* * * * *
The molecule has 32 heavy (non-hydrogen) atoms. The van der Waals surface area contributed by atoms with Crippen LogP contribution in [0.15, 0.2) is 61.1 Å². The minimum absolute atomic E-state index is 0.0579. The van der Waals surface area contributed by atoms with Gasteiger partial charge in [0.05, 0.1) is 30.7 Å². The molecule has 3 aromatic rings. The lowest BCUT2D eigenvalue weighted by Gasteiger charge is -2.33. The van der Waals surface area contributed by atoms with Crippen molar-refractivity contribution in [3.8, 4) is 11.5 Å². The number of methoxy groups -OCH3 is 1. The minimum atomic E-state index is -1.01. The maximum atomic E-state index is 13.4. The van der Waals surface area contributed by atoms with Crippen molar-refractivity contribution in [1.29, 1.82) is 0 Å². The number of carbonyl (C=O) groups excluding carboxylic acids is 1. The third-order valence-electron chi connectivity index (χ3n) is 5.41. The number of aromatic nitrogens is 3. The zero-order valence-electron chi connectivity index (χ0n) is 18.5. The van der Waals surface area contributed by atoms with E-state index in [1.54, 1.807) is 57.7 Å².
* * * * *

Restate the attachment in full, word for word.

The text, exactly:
The molecule has 32 heavy (non-hydrogen) atoms. The van der Waals surface area contributed by atoms with Crippen LogP contribution in [0.15, 0.2) is 61.1 Å². The minimum absolute atomic E-state index is 0.0579. The van der Waals surface area contributed by atoms with Gasteiger partial charge in [0.05, 0.1) is 30.7 Å². The molecule has 3 aromatic rings. The lowest BCUT2D eigenvalue weighted by Gasteiger charge is -2.33. The van der Waals surface area contributed by atoms with Crippen molar-refractivity contribution in [3.8, 4) is 11.5 Å². The number of methoxy groups -OCH3 is 1. The minimum atomic E-state index is -1.01. The maximum atomic E-state index is 13.4. The van der Waals surface area contributed by atoms with Crippen molar-refractivity contribution in [1.29, 1.82) is 0 Å². The number of carbonyl (C=O) groups excluding carboxylic acids is 1. The third-order valence-electron chi connectivity index (χ3n) is 5.41. The number of aromatic nitrogens is 3. The zero-order valence-electron chi connectivity index (χ0n) is 18.5. The van der Waals surface area contributed by atoms with E-state index in [1.54, 1.807) is 57.7 Å².